The House voted overwhelmingly Wednesday to approve a $1.1 trillion government funding bill that keep agencies operating through the end of September.
Senate Republican leader Mitch McConnell said the Senate would debate the bill this week, and that most Republicans did not favour a change in the rules to make it easier to pass legislation without Democratic support.
"After years of partisan bickering and gridlock, this bill is a clear win for the American people,"Trump said".
Irked by Democrats such as Senate Minority Leader Chuck Schumer highlighting what they deemed victories in the spending bill, Trump lashed out in tweets Tuesday morning.
The sweeping, 1,665-page bill also increases spending for NASA, medical research, and the FBI and other federal law enforcement agencies.
The first dictates funding for the federal government for the rest of 2017, while the second is Trump's "America First" wish list for the 2018 budget.
As soon as this spending measure is law, lawmakers and Trump must already begin looking forward to the next deadline on October 1.
In his tweet, Trump appeared to suggest that he would rather face a "shutdown" than compromise with the Democrats.
The almost $1.2 trillion federal spending deal included many items that Trump and his administration previously avowed would never happen, including increased funding for sanctuary cities, Planned Parenthood and science resources. Pat Leahy of Vermont, who called the bill "a good deal for the American people". Increased military spending is not necessary for a nation that spends more on defense than the next seven nations combined, but it was central to the platform that got Trump elected. The White House previously signaled a looming crackdown on recreational pot use.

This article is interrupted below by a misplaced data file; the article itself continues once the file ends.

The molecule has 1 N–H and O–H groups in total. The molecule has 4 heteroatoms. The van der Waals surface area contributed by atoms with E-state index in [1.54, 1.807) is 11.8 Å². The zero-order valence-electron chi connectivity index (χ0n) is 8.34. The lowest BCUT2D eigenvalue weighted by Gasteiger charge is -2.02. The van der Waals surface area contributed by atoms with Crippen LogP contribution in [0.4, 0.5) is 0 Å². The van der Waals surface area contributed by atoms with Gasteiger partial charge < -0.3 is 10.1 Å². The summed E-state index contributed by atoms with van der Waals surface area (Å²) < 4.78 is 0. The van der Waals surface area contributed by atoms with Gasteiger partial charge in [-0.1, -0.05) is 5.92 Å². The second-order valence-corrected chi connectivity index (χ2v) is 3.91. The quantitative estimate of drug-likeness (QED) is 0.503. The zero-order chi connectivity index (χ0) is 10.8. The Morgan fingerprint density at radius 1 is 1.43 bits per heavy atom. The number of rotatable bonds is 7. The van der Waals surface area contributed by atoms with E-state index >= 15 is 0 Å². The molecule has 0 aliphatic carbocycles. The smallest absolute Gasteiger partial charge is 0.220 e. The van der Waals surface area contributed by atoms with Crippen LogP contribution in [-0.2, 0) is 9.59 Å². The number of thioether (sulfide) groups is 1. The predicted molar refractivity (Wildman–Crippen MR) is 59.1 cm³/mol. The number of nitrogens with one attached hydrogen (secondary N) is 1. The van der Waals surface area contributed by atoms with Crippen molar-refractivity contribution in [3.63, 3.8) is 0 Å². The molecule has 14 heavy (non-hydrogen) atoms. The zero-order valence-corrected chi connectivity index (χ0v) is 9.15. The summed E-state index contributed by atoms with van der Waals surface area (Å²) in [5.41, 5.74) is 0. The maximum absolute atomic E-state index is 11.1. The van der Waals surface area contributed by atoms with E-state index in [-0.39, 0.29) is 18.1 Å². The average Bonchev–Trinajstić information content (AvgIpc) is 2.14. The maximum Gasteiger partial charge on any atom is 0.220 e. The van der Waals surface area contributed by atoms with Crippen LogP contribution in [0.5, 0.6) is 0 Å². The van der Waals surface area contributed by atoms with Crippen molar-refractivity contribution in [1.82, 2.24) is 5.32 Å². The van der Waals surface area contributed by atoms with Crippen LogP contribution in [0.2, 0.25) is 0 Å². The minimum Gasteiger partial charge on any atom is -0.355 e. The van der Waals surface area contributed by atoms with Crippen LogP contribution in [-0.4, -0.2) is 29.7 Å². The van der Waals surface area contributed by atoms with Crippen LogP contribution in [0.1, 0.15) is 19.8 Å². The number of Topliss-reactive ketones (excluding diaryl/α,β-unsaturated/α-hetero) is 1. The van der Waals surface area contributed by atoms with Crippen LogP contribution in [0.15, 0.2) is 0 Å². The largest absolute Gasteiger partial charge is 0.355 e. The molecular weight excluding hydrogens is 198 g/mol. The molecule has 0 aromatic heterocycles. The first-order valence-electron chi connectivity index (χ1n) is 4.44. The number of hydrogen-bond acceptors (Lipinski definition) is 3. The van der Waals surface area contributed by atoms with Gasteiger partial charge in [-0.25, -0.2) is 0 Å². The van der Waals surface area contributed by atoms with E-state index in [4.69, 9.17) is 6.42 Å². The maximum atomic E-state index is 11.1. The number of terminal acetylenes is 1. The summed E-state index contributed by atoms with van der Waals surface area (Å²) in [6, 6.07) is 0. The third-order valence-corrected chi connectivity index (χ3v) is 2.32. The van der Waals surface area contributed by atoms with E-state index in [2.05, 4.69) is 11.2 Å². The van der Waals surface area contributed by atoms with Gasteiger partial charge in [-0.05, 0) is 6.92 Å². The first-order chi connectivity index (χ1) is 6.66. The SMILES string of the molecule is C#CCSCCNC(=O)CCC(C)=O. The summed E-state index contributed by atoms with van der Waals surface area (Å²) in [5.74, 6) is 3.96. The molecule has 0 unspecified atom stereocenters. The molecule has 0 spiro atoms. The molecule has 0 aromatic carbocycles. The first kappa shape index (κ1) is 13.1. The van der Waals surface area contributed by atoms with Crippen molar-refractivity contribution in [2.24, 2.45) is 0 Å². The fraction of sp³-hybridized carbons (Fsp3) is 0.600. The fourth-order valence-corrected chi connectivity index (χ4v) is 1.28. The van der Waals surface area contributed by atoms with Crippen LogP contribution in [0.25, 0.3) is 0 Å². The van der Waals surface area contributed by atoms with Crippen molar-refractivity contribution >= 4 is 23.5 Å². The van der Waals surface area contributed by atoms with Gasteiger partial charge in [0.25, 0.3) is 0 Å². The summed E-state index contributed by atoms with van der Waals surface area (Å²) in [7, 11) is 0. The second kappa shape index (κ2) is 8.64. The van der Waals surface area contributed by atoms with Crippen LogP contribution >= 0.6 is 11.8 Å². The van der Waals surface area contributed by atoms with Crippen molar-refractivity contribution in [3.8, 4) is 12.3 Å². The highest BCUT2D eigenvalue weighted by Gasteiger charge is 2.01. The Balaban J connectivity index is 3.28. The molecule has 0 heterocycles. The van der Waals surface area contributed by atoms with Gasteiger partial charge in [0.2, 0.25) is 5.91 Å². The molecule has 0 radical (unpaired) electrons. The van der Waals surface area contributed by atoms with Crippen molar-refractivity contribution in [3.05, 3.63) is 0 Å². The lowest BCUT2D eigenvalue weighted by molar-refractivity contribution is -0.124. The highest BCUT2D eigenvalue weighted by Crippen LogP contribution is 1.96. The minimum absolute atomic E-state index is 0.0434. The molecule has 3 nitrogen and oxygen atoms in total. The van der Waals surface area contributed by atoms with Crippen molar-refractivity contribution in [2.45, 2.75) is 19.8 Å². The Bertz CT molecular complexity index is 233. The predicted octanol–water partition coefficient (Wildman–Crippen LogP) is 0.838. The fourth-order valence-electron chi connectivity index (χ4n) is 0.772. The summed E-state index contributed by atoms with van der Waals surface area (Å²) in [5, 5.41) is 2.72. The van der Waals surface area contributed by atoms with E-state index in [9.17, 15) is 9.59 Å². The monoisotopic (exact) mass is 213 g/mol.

When the health bill does come to a vote Thursday it will be without an updated analysis from the nonpartisan Congressional Budget Office about its cost and affect, a point Democrats complained about bitterly.
Neither is true. Congressional Republicans and Democrats had been laying the groundwork, fairly collegially, for a funding bill for some time - before Trump made a decision to weigh in.
"Today we're here announcing that with this addition that we brought to the president, and sold him on in over an hour meeting in here with him, that we're both yesses on the bill", Long told reporters at the White House.
"Is there any member of the United States Senate that has read this?" asked Sen.
Meanwhile, retired union coal miners won a $1.3 billion provision to preserve health benefits for more than 22,000 retirees. After all, he's on the verge of signing a government funding bill that's more in line with Democratic priorities than his own.
"'We need you, we need you, we need you, '" Long described as the message from a president eager for a victory. The response, in a word, is heartening. And our promise to you is that we will always strive to provide indispensable journalism to our community.
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